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Dartford FC up for Climate Week Award for eco-friendly Princes Park stadium
DARTFORD FC may have missed out on Wembley this season but the club is doing its bit to tackle climate change with a national eco-award nomination.
The Darts' eco-friendly Princes Park Stadium has seen the club win a nomination for best initiative by a small or medium-sized business at the national Climate Week Awards.
The £6.5m build was completed in November 2006 with a host of green features including solar panels, motion sensor controlled lighting, water reclamation from the roof and lakes acting as reservoirs for maintaining the pitch.
Co-chairman Bill Archer told News Shopper: "When it was designed, we had been without a ground for 14 years.
"We wanted a stadium the people of Dartford could be proud of and that any team visiting would wish they had.
"We’ve had three promotions in five seasons and play teams with considerably bigger grounds who have come down from the Football League who say ours is the most eco-friendly.
"Everything we do, we want to do first class."
The Darts are up against Albert: a British Academy of Film and Television Arts sustainability scheme; eco-friendly Scottish hairdressers Elan Hair Design and the Allerton Project Game and Wildlife Conservation trust in Leicester.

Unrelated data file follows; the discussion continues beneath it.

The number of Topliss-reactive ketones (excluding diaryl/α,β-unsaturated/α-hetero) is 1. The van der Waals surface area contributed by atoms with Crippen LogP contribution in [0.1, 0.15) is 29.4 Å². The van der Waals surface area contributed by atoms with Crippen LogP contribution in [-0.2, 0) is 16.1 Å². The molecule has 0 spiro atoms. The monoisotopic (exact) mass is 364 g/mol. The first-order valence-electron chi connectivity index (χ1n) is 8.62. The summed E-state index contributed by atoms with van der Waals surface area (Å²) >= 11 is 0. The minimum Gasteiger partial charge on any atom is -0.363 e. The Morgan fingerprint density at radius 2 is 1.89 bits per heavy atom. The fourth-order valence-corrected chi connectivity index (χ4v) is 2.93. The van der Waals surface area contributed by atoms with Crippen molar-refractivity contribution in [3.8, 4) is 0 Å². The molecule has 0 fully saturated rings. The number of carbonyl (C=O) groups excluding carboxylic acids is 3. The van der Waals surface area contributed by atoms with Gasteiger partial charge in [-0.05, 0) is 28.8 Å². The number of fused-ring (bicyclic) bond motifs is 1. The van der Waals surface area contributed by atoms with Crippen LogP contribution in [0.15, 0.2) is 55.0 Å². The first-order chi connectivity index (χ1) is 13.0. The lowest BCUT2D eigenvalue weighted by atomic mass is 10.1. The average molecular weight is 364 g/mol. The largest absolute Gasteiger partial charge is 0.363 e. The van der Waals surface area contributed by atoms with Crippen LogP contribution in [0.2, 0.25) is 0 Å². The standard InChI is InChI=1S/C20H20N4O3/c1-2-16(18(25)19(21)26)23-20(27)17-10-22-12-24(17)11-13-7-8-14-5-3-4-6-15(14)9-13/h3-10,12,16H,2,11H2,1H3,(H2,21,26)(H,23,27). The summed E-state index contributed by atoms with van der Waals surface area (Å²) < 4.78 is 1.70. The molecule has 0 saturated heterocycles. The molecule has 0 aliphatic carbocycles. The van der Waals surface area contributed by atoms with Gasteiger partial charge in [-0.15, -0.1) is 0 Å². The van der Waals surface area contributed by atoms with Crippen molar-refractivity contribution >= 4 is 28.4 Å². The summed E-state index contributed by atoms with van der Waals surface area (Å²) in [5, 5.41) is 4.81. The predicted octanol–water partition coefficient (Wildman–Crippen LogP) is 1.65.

The results will be announced at the House of Commons Climate Week reception on March 4.
Kent County Council is also keeping its fingers crossed after being nominated for best climate ready initiative for its severe weather impacts monitoring system.
National Climate Week runs from March 4 to 10 after the 2012 version saw half a million people attend 3,000 events across Britain.
A resovoir used for watering the pitch.
Princes Park features
Two man-made lakes: 1,300sqm and two metres deep, these irrigate car parks, the football pitch and two neighbouring nine-hole golf courses. A football pitch requires around 20,000 litres of water a day to keep it in prime condition.
Living roof: The single-storey terraces and two-storey clubhouse are partially buried into the ground to minimise the impact on the local landscape. It is covered by timber beams and a living sedum roof meaning the small plants absorb water and provide good insulation..
Motion sensored lighting: Cuts down on electricity costs.
Solar panels on roof: For heating the water
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